Pro Bono News

In Puerto Rico and Louisiana, Storm Victims Struggle to Prove They Own Their Homes (Op-ed)

Friday, March 30, 2018

In Puerto Rico and Louisiana, Storm Victims Struggle to Prove They Own Their Homes

"According to a recent report from NPR, some Puerto Ricans who've gone to FEMA for help rebuilding their homes after Hurricane Maria are being denied funds because they can't prove that they own the damaged property.  Their experiences are similar to those of Louisianians who were living in homes that their parents or grandparents had bought when the hurricanes of 2005 damaged or destroyed them.  Not having papers to prove ownership hadn't been much of a problem for them until the Road Home program demanded documentation.

In Louisiana, a group of attorneys, many of them working pro bono, mobilized to help Louisianians establish clear title to their storm-damaged property. Louisiana Appleseed, part of a larger legal advocacy network throughout the United States, has been encouraging the Louisiana Legislature to make it easier for residents to get the documents they need to show ownership and encouraging residents to get their papers in order.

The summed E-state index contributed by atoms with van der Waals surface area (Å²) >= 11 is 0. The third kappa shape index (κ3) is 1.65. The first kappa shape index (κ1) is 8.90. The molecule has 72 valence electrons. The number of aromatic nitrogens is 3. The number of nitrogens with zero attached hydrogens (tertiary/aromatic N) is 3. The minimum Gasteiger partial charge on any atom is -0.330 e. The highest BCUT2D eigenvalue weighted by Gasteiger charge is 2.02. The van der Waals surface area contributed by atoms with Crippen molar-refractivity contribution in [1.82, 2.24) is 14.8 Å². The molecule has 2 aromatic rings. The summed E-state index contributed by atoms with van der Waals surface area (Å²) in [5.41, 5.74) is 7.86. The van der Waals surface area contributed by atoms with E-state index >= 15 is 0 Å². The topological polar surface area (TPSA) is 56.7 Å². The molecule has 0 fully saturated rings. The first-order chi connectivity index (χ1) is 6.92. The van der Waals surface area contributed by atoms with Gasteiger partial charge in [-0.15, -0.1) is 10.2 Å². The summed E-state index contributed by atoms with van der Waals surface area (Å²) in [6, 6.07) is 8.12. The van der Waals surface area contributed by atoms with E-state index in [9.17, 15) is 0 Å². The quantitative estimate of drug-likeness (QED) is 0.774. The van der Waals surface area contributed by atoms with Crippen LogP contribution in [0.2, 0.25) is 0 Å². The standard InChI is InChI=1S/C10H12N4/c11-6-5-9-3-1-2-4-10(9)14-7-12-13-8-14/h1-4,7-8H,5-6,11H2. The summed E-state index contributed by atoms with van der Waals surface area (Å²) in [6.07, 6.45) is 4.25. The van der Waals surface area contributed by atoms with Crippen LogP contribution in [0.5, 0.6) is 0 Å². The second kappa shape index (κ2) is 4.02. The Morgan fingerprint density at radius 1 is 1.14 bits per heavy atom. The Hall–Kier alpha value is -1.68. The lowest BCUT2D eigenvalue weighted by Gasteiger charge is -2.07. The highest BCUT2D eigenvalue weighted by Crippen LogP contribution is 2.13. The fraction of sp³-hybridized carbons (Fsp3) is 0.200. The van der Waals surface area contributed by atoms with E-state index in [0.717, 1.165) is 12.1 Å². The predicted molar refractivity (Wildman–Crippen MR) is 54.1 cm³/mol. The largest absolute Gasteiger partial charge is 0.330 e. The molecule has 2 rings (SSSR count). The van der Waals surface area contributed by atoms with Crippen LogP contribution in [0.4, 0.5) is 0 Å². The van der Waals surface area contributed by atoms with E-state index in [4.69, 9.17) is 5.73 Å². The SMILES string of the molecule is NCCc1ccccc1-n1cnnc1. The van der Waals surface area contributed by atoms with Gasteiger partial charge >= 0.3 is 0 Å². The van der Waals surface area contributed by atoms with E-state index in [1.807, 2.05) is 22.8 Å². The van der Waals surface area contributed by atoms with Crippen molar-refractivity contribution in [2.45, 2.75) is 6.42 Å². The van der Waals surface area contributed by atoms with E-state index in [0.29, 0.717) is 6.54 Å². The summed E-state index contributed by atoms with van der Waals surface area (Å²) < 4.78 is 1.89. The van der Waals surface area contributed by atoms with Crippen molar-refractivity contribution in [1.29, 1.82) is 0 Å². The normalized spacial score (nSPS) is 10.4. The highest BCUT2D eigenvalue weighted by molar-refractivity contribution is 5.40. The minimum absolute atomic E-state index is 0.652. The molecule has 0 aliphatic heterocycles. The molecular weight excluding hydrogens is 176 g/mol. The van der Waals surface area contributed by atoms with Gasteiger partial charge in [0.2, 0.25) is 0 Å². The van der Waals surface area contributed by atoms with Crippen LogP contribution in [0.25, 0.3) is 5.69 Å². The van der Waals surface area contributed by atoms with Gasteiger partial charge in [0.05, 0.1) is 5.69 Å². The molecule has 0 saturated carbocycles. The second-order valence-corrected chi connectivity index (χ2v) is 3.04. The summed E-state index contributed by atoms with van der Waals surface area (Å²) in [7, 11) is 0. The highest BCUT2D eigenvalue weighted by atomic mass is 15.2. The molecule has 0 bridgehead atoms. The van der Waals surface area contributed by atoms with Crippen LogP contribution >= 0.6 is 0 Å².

Even if no storms come, and even if nobody else is challenging the de facto owner's ownership, Louisiana Appleseed's executive director Christy Kane said March 22 that it's still a good idea to have documentation. "We need to move from an informal system to legal system to build wealth," she said.  For all intents and purposes, a person might own a house. They might be paying the taxes and the insurance premiums.  But for that person to use the house as an asset, she said, "it still has to be in their name."..."

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